Desiree sidled close again. “I think we both know what this is really about.” She waved a hand jerkily at Eloise. “Showing up late, faking a headache…”


“I don’t know what you’re talking about,” Eloise lied, surprised that Desiree wasn’t already hustling her toward the best man. “And there’s no faking this kind of headache. My head feels like it’s about to explode.” That part was no lie. There was no point in being angry with Desiree. Eloise only had herself to blame for the wedding ceremony that was about to take place. She’d been the one who’d set Thea and Elon up for a blind date. It was a surprise for his birthday — one she’d never intended would end in an engagement.


“So help me, Eloise!” Desiree folded her arms across the clipboard and hugged it to her chest. “If you don’t paste on a smile right this instant, I’m going to claw that dress off your body and wear it myself.”


Eloise lifted her chin and treated the hateful woman to her best executive smile. “I’d like to see you try.” Eloise served as the top designer for her family’s award-winning hotel conglomerate. A few snaps from her own fingers would bring security running. They would escort anyone from the building at her request, no questions asked.


Desiree held her gaze a few seconds longer. “Don’t even think about ruining today for my sister. If you do, Elon will never forgive you.”


It took a superhuman effort for Eloise to keep her smile on. “If you don’t get this wedding started soon,” she returned icily, “Thea will never forgive you.”


With a stiff up-down nod, Desiree clapped her hands to get everyone’s attention. “Alright, y’all. It’s go time!”


Her clapping and yelling made Eloise wince, which she was pretty sure was the reaction Desiree had been going for.


Spinning away from her, Eloise sought out the best man with her gaze. She found Ford Merritt waiting solemnly in front of the double entrance doors.


Catching her gaze, the tall, dark-haired airline pilot quirked an arm at her, beckoning her to take it as she glided his way. Like the other groomsmen, he was wearing a dove gray tuxedo over a white shirt.


As her hands closed around his arm, he dipped his head closer to hers. “Was half-afraid you weren’t going to show up.”


She shot him an are-you-crazy look. “My two best friends in the world are getting married. Nothing in the world would keep me from wearing this hideous dress for them today.” The best-friends part of her statement was probably past-tense, but she had every intention of seeing this ceremony through until the bitter end. She could finish falling apart later.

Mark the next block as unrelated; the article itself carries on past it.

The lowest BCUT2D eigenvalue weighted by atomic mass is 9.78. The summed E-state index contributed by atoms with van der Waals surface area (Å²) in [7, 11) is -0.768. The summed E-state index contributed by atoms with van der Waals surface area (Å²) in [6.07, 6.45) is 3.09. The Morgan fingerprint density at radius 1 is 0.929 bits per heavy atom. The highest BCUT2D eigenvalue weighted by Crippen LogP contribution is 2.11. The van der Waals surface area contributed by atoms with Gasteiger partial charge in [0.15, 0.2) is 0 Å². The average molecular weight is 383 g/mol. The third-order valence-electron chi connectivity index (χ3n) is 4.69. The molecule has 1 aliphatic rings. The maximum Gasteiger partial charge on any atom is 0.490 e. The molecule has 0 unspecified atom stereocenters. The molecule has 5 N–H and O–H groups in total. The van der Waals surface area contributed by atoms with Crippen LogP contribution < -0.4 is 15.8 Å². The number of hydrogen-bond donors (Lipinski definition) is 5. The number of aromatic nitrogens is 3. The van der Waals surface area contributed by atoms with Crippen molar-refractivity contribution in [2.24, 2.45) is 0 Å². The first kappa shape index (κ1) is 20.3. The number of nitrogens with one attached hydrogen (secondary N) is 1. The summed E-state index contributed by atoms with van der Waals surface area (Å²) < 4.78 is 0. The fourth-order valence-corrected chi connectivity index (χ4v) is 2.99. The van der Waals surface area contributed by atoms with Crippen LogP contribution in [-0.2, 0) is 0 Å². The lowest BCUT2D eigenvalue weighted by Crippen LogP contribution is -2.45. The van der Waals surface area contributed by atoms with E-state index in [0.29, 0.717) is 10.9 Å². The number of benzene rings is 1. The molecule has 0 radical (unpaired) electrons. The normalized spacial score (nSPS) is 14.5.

“You don’t look hideous.” He gave her a measuring look as they faced the door together and waited for the cue to leave the room.


She made a face at him. “I thought we were friends, Ford.”

“The dress is hideous.” He curled his upper lip at her. “Not the woman in it.”


“Thank you.” She squeezed his arm. “Even if you’re just saying it to make me feel better.”


He ignored her comment. “Any chance you’ll meet me after this shindig for a dinner for two on the roof?”


A mirthless chuckle escaped her. “You mean skip the wedding reception?” That seemed a little bold for a best man. Wasn’t his presence required for leading the wedding guests in a round of toasts?


“I will if you say yes.” His voice was low. “I know how hard today is for you.”


Her eyelashes grew damp at the realization that her dirty little secret wasn’t much of a secret any longer. Thanks to Desiree Ferrell, everyone in the world now knew she was in love with the groom. Everyone but the groom, that is.


“There’s no reason to end your friendship with Elon over me.” Her voice trembled with emotion.


“Eh, he’ll forgive me. Eventually.” Ford placed his other hand over hers. “How about you think of me as a consolation prize?”


Despite her sadness, Eloise gave a damp chuckle. “If you’re trying to make me feel better, it’s working. A little.” Once upon a time, she’d been under the impression that the Gulfstream VP standing next to her was crushing on the bride-to-be. However, she must’ve gotten that detail wrong, because he was clearly flirting with her.


“Good, because I’m in desperate need of a little consolation myself.”


“Oh?” She tipped her face up to his, wondering if her theory about his secret crush on the bride hadn’t been so off-base after all.


Desiree clapped her hands again from behind them. “What are you two waiting for? That music is your cue. It’s time to move!”


“Oh, my lands,” Eloise breathed as Ford pushed open the door and led her through it. “Give the woman a clipboard and she’s ready to take over the world.”


“She’s just jealous.”


“Jealous!” At the frown one of the ushers gave her, she lowered her voice. “What does she have to be jealous about?”


“You.” Ford’s voice was firm as they walked the short distance down the hallway toward the entrance of the ballroom. “Same as every other woman present today. You’re a gorgeous, successful woman. They all want to be you.”


“Not Thea.” Eloise’s voice was bitter. The television show hostess was the epitome of success. Her biggest success, of course, was convincing Elon Carnegie to put a ring on her finger.


“Okay. Every other woman present, besides the perfect Thea.” Ford’s voice was every bit as bitter as Eloise’s had been.


She flicked a look of disbelief at him as the double doors swung open. “I was right,” she accused in a whisper. “You DO love her!”


“Shh!” The usher to their left gave them an admonishing look.


Eloise scowled at him and waited until Ford moved with her into the ballroom before speaking again. “If you’re in love with Thea, and I’m in love with Elon, then what are we doing?”